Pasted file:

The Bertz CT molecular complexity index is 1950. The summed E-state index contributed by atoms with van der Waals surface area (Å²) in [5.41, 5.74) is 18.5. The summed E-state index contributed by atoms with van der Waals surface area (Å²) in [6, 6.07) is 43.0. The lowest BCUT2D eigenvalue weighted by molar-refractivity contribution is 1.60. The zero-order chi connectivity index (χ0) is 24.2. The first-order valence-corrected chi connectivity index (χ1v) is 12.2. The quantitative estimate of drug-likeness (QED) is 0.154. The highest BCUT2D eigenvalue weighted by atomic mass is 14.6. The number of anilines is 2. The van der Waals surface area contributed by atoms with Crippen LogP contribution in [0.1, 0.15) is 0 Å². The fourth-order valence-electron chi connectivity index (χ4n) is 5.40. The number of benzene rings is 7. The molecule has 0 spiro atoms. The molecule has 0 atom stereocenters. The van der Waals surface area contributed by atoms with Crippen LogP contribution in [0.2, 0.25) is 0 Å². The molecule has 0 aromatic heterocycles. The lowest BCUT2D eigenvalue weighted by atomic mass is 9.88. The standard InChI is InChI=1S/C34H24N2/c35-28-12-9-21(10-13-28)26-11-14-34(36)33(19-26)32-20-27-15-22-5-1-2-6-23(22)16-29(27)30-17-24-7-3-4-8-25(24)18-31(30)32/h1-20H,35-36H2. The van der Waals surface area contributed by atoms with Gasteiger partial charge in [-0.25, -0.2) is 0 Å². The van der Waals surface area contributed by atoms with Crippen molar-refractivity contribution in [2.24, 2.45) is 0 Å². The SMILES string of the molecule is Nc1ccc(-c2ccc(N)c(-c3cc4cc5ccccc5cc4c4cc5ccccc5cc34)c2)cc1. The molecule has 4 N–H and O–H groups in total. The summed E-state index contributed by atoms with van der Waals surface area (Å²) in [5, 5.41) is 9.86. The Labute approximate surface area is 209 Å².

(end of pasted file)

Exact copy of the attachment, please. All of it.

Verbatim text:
The Bertz CT molecular complexity index is 1950. The summed E-state index contributed by atoms with van der Waals surface area (Å²) in [5.41, 5.74) is 18.5. The summed E-state index contributed by atoms with van der Waals surface area (Å²) in [6, 6.07) is 43.0. The lowest BCUT2D eigenvalue weighted by molar-refractivity contribution is 1.60. The zero-order chi connectivity index (χ0) is 24.2. The first-order valence-corrected chi connectivity index (χ1v) is 12.2. The quantitative estimate of drug-likeness (QED) is 0.154. The highest BCUT2D eigenvalue weighted by atomic mass is 14.6. The number of anilines is 2. The van der Waals surface area contributed by atoms with Crippen LogP contribution in [0.1, 0.15) is 0 Å². The fourth-order valence-electron chi connectivity index (χ4n) is 5.40. The number of benzene rings is 7. The molecule has 0 spiro atoms. The molecule has 0 atom stereocenters. The van der Waals surface area contributed by atoms with Crippen LogP contribution in [0.2, 0.25) is 0 Å². The molecule has 0 aromatic heterocycles. The lowest BCUT2D eigenvalue weighted by atomic mass is 9.88. The standard InChI is InChI=1S/C34H24N2/c35-28-12-9-21(10-13-28)26-11-14-34(36)33(19-26)32-20-27-15-22-5-1-2-6-23(22)16-29(27)30-17-24-7-3-4-8-25(24)18-31(30)32/h1-20H,35-36H2. The van der Waals surface area contributed by atoms with Gasteiger partial charge in [-0.25, -0.2) is 0 Å². The van der Waals surface area contributed by atoms with Crippen molar-refractivity contribution in [2.24, 2.45) is 0 Å². The SMILES string of the molecule is Nc1ccc(-c2ccc(N)c(-c3cc4cc5ccccc5cc4c4cc5ccccc5cc34)c2)cc1. The molecule has 4 N–H and O–H groups in total. The summed E-state index contributed by atoms with van der Waals surface area (Å²) in [5, 5.41) is 9.86. The Labute approximate surface area is 209 Å².